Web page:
Since 1992 earnings from insurable employment have been assessed as means for Unemployment Assistance purposes. However, with a view to encouraging unemployed people to take up part time or casual employment an amount of income is disregarded in assessing means. The disregard was initially fixed at an amount equal to the daily rate of assistance plus an additional amount of £10.00 per week.

In the light of representations made to me that that level of disregard did not provide a sufficient incentive for claimants to return to the workforce I announced in the budget earlier this year an increase in the disregard which now stands at the daily rate of assistance plus an additional amount of £15.00 for each day worked.

This is a substantial improvement. A single person working three days per week can earn up to £73.60 without any means assessment and a married claimant with three children working three days per week can earn up to £109.50.

The question of further improvements in the disregard of earnings would be a matter for consideration in the budgetary context.

Richard Bruton


76 Mr. R. Bruton asked the Minister for Social Welfare the reason, if any, the clothing allowance paid by community welfare officers is not paid to persons on long term unemployment assistance whose weekly payments are no greater than that paid to those on supplementary welfare.

Under the Supplementary Welfare Allowance Scheme, Health Boards are empowered to make a single payment to meet an exceptional need to persons who are in receipt of a social welfare or health board payment. There is no standard clothing scheme operated by health boards, however, a board may help with the cost of clothing where it is considered necessary.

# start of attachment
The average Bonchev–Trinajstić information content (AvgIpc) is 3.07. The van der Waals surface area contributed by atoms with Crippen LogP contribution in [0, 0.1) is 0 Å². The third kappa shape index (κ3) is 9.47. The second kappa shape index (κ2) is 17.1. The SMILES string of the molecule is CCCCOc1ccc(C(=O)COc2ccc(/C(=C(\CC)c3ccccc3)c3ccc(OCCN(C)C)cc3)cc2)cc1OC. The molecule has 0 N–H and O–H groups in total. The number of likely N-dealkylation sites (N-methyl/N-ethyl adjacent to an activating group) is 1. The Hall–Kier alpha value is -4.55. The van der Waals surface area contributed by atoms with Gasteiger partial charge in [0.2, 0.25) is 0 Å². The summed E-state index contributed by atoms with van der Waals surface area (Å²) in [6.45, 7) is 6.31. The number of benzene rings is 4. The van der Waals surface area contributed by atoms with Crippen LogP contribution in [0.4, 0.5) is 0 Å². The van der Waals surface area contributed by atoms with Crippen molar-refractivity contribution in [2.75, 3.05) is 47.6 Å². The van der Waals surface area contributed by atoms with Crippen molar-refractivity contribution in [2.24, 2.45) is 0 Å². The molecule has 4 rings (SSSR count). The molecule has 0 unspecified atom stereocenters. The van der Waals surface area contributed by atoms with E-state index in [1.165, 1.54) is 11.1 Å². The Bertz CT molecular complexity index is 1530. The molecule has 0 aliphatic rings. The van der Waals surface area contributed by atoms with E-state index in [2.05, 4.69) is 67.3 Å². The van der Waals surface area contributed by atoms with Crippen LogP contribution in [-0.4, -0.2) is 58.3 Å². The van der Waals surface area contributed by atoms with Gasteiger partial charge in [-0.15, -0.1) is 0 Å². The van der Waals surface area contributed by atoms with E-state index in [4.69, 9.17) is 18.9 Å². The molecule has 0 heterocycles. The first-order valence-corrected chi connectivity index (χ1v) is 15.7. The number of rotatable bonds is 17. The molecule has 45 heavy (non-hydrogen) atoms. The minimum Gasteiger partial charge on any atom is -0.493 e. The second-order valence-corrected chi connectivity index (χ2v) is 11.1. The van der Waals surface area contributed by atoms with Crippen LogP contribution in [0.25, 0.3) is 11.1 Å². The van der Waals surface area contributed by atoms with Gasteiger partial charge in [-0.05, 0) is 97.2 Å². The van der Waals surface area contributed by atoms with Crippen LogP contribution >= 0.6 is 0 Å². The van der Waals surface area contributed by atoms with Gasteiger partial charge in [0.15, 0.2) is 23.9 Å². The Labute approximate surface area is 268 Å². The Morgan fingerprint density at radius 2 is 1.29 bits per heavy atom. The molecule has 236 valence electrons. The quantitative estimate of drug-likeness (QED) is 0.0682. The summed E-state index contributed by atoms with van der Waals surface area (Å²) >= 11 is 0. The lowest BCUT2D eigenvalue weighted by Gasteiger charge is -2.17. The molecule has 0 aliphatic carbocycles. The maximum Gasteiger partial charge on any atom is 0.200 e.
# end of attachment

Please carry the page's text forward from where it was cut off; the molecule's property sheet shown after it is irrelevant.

The information furnished is not sufficient to investigate the matter, however, if the Deputy has a particular case in mind, with which there are difficulties, I will be glad to have it examined.

Richard Bruton


77 Mr. R. Bruton asked the Minister for Social Welfare the reason, if any, persons within the Programme for Economic and Social Progress partnership areas are experiencing difficulties in receiving their entitlement to mortgage/rent supplement from community welfare officers even though the Government has given a commitment that the long term unemployed returning to work are entitled to retain secondary benefit in these areas.

All participants in the Programme for Economic and Social Progress area partnership initiative are entitled to retain their secondary benefits, such as rent or mortgage supplements, for a period of twelve months. Participants who take up self-employment receive an allowance equivalent to their social welfare payment for this period in addition to their secondary benefits.

All applications must be approved by the local area partnerships. The participant must reside in theProgramme for Economic and Social Progress partnership area and must have been unemployed for at least one year before participating in the programme.
I am not aware of any problems in relation to the payment of secondary benefits to those who meet these conditions; however, if the Deputy has a particular case in mind, with which there are difficulties, I will be glad to have the matter investigated.